I then created a default implementation of a parser (DefaultPCoIPLogParser) that is based around parsing a View 5.2 log file.  In this class I provide implementations of the methods for every line of “interest” in the log file needed to display it properly in the Log Viewer.  This base implementation can then be extended when the log file format changes again, and only the methods that deal with the lines (really, the line types) that changed will need to be updated.  This greatly simplifies dealing with new formats because there’s no need to worry about backwards compatibility as there was in the monolithic parser – you can do whatever hacky, ultra-version-specific  parsing tricks that make dealing with the current log file as easy as possible without any concern of breaking the parsing of a previous version and then let the existing methods of the parent class deal with everything else that didn’t change.  In fact, if the inherited method doesn’t blow up or cause any other “damage” to the data placed in the intermediary object, you can call it from your overridden method, and then come back and “correct” or populate only the data pieces affected by the new log format – this way you don’t need to copy/paste or otherwise replicate the existing parsing from the parent class and it saves you more time when creating the new parser version.

PCoIPLogFile Component

This is an intermediary object used to store the important data parsed from the log file.  It’s purpose it’s really just to be a bridge between the input and output of the parsing process – a parser generates a log file object, and a formatter uses it as input.

Simplified view of the contents of a log file object

Simplified view of the contents of a log file object

This isn’t to say the log file object is just a dumb container. It does contain a few methods, the most important of which is the validate() method.  Because of the move to a SAX-like parsing front-end it became harder to determine if a log file was “good” or “bad” from within the parser alone.  Certainly things like an individual line can be validated, but does one missing line, or one malformed entry mean the entire file is useless?  Probably not, but it might, it just depends on which line it is and possibly the context around it.  Rather than trying to put that kind of logic into what essentially amount to “stateless” methods within the parser (or going  through a lot of effort to give them state) it made a lot of sense to just encapsulate the notion of “validity” into the object storing the entire document state itself.  Once the parsing is done, the parsing workflow validates the log file object before passing it to a formatter.  If the file is invalid, an exception is thrown and can be dealt with.  This greatly simplifies error checking in that parser methods need only check for validity of a specific line (as that’s all the context they can be guaranteed to have) and the log file object itself can check for overall validity given that it can assume the point where the validate() method is being called, it should be considered a “complete” representation of a valid file.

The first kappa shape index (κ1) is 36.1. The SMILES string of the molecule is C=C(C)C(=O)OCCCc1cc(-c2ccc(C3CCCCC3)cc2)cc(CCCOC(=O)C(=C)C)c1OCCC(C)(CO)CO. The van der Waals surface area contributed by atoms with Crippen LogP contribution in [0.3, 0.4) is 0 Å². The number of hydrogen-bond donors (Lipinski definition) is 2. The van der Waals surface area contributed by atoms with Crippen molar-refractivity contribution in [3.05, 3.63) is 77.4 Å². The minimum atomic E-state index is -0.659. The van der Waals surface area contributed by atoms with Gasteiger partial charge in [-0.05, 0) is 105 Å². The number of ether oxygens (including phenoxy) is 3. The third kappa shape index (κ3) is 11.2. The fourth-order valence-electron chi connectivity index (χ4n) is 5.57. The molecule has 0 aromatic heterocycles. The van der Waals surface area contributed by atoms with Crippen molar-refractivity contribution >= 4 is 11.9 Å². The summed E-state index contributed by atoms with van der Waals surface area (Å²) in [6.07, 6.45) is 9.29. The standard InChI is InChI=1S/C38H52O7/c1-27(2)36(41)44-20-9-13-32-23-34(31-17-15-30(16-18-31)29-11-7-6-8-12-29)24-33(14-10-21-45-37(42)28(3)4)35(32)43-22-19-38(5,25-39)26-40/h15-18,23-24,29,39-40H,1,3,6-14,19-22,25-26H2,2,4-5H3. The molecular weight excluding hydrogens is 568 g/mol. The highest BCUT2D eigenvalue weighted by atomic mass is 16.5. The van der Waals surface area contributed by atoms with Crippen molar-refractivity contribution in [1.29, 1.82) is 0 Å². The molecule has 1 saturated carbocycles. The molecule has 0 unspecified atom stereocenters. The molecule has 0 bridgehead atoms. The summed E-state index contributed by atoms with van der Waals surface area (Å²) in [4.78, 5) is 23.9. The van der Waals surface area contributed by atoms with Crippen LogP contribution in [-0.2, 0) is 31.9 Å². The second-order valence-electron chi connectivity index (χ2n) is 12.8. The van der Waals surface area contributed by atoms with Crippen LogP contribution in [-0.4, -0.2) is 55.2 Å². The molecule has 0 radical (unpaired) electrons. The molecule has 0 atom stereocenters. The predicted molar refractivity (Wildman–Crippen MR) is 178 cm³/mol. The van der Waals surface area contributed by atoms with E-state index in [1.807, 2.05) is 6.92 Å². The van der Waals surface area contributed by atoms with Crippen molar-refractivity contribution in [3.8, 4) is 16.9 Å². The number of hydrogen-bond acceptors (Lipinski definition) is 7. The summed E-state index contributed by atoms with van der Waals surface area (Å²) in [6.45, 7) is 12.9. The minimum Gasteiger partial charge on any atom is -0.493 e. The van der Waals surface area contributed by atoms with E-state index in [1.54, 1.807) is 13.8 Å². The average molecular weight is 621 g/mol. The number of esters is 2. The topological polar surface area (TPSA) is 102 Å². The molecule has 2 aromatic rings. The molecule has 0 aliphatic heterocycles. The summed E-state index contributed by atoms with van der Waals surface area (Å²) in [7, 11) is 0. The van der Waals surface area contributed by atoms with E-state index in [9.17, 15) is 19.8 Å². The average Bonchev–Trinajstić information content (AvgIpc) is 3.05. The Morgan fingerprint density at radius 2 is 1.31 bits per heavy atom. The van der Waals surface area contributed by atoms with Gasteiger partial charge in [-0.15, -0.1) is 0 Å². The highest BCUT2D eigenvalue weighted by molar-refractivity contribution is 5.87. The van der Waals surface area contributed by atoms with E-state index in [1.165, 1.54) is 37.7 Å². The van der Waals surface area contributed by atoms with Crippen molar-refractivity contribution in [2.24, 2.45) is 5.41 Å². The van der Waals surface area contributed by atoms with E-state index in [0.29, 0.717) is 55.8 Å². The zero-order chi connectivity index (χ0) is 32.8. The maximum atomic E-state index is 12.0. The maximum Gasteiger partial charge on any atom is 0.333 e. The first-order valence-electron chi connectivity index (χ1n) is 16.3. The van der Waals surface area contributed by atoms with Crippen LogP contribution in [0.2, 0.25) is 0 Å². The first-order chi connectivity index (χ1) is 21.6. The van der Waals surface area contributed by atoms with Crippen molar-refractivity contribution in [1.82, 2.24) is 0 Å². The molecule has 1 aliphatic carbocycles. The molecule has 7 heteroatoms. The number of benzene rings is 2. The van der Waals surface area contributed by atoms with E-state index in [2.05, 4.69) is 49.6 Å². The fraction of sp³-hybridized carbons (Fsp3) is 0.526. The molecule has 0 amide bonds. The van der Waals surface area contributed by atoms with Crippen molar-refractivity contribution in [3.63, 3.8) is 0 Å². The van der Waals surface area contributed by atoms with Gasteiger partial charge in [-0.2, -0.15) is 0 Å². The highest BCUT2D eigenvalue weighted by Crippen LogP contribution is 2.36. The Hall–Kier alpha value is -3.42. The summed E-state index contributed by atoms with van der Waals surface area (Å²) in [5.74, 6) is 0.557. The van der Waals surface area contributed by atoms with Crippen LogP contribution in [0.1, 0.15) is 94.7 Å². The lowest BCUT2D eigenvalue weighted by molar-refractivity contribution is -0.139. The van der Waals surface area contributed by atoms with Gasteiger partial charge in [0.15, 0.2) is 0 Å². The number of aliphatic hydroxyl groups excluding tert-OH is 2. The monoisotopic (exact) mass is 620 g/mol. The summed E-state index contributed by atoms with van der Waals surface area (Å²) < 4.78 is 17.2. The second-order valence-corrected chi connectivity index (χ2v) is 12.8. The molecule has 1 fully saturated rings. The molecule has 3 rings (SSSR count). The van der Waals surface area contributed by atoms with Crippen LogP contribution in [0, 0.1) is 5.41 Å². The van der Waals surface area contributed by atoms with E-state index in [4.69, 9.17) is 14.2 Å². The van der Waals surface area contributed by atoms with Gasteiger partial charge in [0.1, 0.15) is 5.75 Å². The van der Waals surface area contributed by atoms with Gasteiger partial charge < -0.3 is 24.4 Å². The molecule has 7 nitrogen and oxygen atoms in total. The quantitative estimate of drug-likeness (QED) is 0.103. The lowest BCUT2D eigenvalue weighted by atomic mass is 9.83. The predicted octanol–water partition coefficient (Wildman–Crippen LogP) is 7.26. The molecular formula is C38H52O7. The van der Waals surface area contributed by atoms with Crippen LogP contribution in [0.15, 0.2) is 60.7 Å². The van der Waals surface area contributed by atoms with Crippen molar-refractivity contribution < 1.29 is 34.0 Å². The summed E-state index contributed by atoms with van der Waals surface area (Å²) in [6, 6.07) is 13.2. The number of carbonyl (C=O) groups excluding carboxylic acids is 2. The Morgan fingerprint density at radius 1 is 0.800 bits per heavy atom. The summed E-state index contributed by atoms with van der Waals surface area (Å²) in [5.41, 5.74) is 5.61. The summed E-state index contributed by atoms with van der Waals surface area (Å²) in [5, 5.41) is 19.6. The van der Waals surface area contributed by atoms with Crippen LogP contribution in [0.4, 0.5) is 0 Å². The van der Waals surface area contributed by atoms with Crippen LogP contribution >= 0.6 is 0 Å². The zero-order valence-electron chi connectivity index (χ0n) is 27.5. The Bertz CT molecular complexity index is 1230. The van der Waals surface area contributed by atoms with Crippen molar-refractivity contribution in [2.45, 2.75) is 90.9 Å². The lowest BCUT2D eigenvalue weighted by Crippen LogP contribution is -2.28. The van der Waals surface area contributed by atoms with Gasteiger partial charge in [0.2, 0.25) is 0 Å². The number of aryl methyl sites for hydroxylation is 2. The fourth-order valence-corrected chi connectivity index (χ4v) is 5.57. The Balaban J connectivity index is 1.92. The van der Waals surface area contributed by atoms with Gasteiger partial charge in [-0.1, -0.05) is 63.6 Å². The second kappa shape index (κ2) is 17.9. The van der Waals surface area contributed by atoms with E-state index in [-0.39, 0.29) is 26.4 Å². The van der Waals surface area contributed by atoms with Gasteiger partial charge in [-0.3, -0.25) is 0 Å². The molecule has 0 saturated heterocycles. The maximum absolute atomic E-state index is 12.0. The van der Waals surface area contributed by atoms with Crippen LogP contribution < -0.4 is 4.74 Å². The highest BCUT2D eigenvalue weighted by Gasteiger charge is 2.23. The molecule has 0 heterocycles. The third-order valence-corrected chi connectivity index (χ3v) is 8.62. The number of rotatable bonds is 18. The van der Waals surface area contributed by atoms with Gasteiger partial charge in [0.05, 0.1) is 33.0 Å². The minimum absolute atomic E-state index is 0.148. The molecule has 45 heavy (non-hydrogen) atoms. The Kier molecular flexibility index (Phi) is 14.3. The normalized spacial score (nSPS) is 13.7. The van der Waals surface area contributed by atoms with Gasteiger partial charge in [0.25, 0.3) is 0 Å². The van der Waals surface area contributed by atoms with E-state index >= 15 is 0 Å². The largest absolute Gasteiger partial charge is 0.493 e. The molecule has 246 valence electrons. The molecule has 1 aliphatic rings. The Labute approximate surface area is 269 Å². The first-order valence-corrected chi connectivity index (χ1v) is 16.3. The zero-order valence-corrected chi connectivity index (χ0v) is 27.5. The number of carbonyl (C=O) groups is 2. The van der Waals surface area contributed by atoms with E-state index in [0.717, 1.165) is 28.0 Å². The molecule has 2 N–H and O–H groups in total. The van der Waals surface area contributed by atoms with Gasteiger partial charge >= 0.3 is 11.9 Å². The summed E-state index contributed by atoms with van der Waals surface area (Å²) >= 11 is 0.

PCoIPLogFileFormatter Component

Just as the parser box in the high-level diagram represented an extensible component, the same is true for the formatter box. In this case though, I did go with an Interface as there’s only a singular method to be implemented and it’s quite possible to just tack it onto an existing class if the formatting required is not terribly complex.  For more complex formatting it’s likely a dedicated class will be built which can then be sub-classed as required to tweak or change behavior.

A log file formatter has a very simple interface

A log file formatter has a very simple interface

As you can see there’s just one method – format() – that returns an InputStream containing the formatted output.  This allows the resulting formatted content to be pretty easily stored to a physical file, or to be piped around and read from in memory.  Java’s streams (and all their variants) are fairly rich and well understood at this point so this seemed a pretty low-level and flexible result to get out of the formatter.

For the sake of the current work, I’ve created an XML formatter to allow for the existing visualization chain to be used in the viewer.  But I can easily imagine an Excel based formatter to generate a physical file, or a JSON formatter to allow the parser/viewer to move to a cloud-based application and send data down to a browser or mobile device.  All of these should be fairly easy to implement.

Gluing it all together – The Factory

Well, saying “all” might be a bit of a lie, but I wanted an easy way to make sure you always get the “right” parser, despite there only being one that’s of any use right now. So I decided to build a ParserFactory to do that.